Navajo Tommy Singer Bamboo Coral and Treasure Necklaces

Hi Paula,

I am interested in some of Tommy Singer’s work which is displayed on your website.

Items NHS828, NH878, NH827, and the multi-strand bamboo coral.

Tommy Singer 3 Strand Gemstone Necklace
Tommy Singer Turquoise Gemstone Necklace
Tommy Singer Purple Spiny Oyster Gemstone Necklace
Tommy Singer 7 Strand Bamboo Coral Gemstone Necklace

I am wondering what percentage of the beads he uses are actually handmade/handformed by him or his family. My wife and I are building a collection, trying to stick to sole-authorship pieces.

Any information you can give me on these pieces, or any others you might have by Tommy and others would be greatly appreciated.

Thanks and best regards,

Charlie

Hi Charlie,

Thanks for your inquiry.

The 12K gold filled barrel beads that are decorated, gold, black silver are made by Tommy Singer. Also the solid sterling silver barrel beads are made by him. They are on most of his necklaces. They are his signature treasure necklace beads.

The purple and orange spiny oyster and turquoise heishi style disc beads are made by him. Also the other gemstone beads that are disc style.

The long narrow bamboo coral – I am not sure but I think not made by him.

The little sterling silver decorative spacers – I think not made by him.

The sterling silver cone ends are not made by him.

So a high percentage of what goes into his necklace is hand made by Tommy Singer or his family.

Doris and James Coriz make all the component of their necklaces, for example

Spirit Necklace made by Doris and James Coriz, Santo Domingo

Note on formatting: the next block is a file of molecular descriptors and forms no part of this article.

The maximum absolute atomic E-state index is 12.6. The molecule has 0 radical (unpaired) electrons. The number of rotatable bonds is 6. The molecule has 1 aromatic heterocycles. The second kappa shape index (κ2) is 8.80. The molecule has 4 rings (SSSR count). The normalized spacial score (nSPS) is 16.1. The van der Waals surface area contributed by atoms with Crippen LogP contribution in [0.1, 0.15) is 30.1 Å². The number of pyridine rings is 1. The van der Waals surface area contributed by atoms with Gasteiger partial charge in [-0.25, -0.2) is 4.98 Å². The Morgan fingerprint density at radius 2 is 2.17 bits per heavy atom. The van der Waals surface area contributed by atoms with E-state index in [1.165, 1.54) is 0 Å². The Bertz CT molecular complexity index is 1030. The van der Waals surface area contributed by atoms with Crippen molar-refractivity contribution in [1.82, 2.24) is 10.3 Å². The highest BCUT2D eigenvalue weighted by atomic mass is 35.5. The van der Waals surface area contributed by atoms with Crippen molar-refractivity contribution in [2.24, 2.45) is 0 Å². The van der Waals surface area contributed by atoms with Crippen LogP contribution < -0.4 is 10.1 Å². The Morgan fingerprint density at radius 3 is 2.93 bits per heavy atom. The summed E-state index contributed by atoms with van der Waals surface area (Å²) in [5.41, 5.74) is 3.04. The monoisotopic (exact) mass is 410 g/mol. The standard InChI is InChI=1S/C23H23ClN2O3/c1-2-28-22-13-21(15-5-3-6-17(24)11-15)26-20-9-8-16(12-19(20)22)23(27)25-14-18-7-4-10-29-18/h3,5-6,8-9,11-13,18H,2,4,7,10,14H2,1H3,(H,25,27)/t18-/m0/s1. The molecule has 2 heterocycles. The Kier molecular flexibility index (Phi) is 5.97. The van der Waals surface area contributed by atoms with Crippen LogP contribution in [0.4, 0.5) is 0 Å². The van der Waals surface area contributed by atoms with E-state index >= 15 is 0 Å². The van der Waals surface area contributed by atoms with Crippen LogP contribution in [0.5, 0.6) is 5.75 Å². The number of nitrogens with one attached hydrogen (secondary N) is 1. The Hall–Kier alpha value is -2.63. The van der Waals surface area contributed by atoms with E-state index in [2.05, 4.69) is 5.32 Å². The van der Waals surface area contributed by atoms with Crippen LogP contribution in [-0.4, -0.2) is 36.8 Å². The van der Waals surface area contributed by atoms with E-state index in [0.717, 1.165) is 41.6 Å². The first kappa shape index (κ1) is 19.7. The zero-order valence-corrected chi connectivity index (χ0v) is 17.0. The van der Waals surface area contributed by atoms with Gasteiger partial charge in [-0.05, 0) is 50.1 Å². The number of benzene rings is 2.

Olive Shell Fish Necklace by James and Doris Coriz, Santo Domingo
Close up of fish

These artists also make ALL of the heishi right on the “string” so to speak.

10 Strand Heishi Necklace by Janice Tenorio, Santo Domingo
Close up of Tenorio heishi

Enjoy browsing and let me know if I can help further.

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Native American Chiclet (Chicklet) Necklaces

Santo Domingo Chiclet Necklace

In 1899, US gum manufacturers formed a conglomerate, The American Chicle Company.

In 1906 Frank Fleer (does his name ring a bell, bubble gum lovers?) began making a hard-shelled, candy-coated white peppermint gum called Chiclets.

Chicle is the English version of the word tzikiti (“sticky stuff”), the Nahuatl word for the resin that makes chewing gum. Oddly enough though, Chiclets are made from a different gum base!

By 1920, Chiclets were available in bright colors: yellow, green, orange, red, white, and pink. The small shiny rectangles each had a different flavor – mostly fruits; the white was still peppermint.

Chiclets Gum

Native Americans, most specifically Santo Domingo artists, began calling their colorful, multi-stone necklaces “Chiclet Necklaces” and it is easy to see why.

Santo Domingo Chiclet Necklace

Some Santo Domingo artists add small treasures among the chiclets and call the necklaces Treasure Necklaces.

Santo Domingo Treasure Necklace with Fetish Bear

Santo Domingo Treasure Necklace with Pipestone Hummingbird Fetish


Native American Stone Setting – Sawdust Backing

One day a number of  years ago, I was helping hubby find the size jeans he needed in our local department store. As I slipped my hands in between the stacked jeans to get to the tags, all of a sudden I noticed some little particles on some of the jeans. Eeeowww I thought, there are mice in this store making crumbs from something.